Following yesterday's news that Tony La Russa has been hired by the White Sox to be the club's new manager, another AL Central team has selected its new skipper. The Detroit Tigers announced this afternoon that AJ Hinch will be the team's manager going forward.
Hinch, who won the 2017 World Series with the Houston Astros, has been out of baseball for a year since the Astros' sign-stealing scandal came to light last offseason. Hinch was handed a one-year suspension by Major League Baseball, although many suspected, rightfully so, that he would be back in the game after serving that suspension.
As the manager of a team that conducted one of the most egregious cheating scandals in baseball history, Hinch has said that he should have ended the scheme before it went as far as it did. Multiple reports say that Hinch smashed the monitors that were being used for the sign-stealing, but did not talk with the team afterwards and allowed the cheating to continue.
As the manager of the Astros, Hinch took the team to the playoff four times in five years, including two World Series appearances. The team won three straight AL West titles from 2017-2019 and won over 100 games in each of those three seasons.
Hinch's hiring will obviously draw lots of controversy and ire among baseball fans, but I believe it's a good move by the Tigers. Despite the cheating that went on in Houston, Hinch is a good manager and the kind of coach that today's game relies on. This article from 2014 outlines how Hinch is a firm believer in analytics, and is the perfect fit for any front office that is heavily reliant on data and numbers in their decisions.
That analytical approach led to success in Houston, regardless of what you think about their sign-stealing. Now we'll get to see how it translate to the Tigers' franchise, which has been struggling in recent seasons.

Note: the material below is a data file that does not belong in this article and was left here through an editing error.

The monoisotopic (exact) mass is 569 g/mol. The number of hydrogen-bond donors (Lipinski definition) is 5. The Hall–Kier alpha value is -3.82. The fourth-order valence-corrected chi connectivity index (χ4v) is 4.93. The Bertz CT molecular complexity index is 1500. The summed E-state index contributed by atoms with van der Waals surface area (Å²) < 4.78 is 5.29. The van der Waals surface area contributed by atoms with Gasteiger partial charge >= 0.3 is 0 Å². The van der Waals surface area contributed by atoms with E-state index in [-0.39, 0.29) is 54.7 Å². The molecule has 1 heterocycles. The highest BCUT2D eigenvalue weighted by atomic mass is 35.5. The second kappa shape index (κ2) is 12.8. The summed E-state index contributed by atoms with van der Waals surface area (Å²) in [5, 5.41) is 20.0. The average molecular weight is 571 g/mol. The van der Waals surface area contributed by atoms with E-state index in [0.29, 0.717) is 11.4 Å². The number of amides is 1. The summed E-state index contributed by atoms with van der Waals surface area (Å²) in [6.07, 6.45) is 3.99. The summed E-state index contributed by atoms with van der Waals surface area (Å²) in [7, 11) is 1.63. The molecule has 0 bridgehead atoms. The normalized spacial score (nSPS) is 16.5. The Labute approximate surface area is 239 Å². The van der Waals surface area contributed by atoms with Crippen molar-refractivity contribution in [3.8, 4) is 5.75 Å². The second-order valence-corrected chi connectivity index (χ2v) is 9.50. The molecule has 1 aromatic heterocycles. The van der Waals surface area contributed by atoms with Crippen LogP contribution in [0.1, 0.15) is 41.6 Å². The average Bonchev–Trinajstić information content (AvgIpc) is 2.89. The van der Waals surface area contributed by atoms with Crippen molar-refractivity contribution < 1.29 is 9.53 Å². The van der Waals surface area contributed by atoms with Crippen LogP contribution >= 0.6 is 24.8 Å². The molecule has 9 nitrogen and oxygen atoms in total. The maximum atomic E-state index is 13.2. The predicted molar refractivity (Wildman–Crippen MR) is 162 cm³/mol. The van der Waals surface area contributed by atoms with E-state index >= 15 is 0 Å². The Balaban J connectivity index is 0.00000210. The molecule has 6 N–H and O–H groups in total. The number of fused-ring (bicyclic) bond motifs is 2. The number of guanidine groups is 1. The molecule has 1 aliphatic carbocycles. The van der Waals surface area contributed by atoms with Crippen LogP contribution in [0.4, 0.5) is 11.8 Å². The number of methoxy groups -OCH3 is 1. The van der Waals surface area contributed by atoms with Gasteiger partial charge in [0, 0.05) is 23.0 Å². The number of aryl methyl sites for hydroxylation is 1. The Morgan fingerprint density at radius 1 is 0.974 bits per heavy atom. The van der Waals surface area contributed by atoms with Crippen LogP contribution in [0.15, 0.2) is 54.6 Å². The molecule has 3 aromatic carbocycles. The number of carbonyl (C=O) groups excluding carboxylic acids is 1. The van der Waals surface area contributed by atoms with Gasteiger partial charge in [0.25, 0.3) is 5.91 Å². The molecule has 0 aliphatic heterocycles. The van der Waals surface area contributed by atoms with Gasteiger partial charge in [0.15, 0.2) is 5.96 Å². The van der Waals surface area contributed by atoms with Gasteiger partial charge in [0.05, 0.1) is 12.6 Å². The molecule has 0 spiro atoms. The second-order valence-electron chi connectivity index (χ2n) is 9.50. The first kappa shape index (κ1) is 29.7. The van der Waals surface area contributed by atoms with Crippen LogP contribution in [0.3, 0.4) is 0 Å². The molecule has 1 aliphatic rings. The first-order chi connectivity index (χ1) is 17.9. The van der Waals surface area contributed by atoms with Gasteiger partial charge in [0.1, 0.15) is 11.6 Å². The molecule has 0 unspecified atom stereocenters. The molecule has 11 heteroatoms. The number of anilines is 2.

The Tigers started off the 2010 decade with four-straight division titles from 2011-2014, and even made a World Series appearance in 2012. But their play has spiraled downward recently. Since their last first-place finish in 2014, the Tigers have finished in last place in the AL Central in four of the past six seasons.
An aging Miguel Cabrera is not the player he once was, and the team has suffered from a lack of quality pitching. Despite their struggles, though, the Tigers have some great prospects waiting to make a breakthrough. Detroits' farm system ranks second in all of Major League Baseball, with players like Spencer Torkelson, Casey Mize, Matt Manning and Riley Greene all expected to contribute at a high level in the coming years. Maybe a guy like AJ Hinch at the helm is exactly what the Tigers need to see these players through to the next level.
Following weeks of speculation and rumors, the Chicago White Sox made it official - they will be hiring Hall of Fame manager Tony La Russa as their new skipper for the 2021 season.
La Russa, 76, previously managed the White Sox from 1979-1986. In that time, the Sox made one playoff appearance, winning the AL West in 1983. La Russa also won Manager of the Year that season.
While his initial tenure with Chicago wasn't very successful, La Russa turned in one of the best managerial careers after leaving the White Sox. He went on to manager theOakland Athletics from 1986-1995, winning four division titles, three American League pennants and a World Series championship in that span.
After his years with Oakland, La Russa became the manager of the St. Louis Cardinals in 1996, winning two more World Series championships and seven division titles.
Since retiring from managing after the 2011 season, La Russa has held multiple different positions, including one involving Major League Baseball's on-field discipline matters. He most recently served as a senior adviser for baseball operations with the Los Angeles Angels.
While La Russa obviously has one of the best managerial resumes of all-time, I don't think he's the right man for the job. For one thing, he's 76 years old. The game has changed a lot, especially in the last decade, and even though he's still been around as an executive, I'm not sure he's the right fit for today's game.
I also don't think the White Sox even needed to make a manager change this offseason. Rick Renteria took them to their first postseason appearance since 2008, and the team rewarded him by firing him. Now the White Sox did play bad down the stretch this season, and it cost them in terms of playoff seeding, but I still don't think you should dismiss the manager who has finally brought your team back to relevance.
We'll have to wait and see how La Russa fares in his first season with the White Sox, but at least this move gets the Hot Stove season started with a bang.
Matthew Atkins, Journalist and Baseball fan.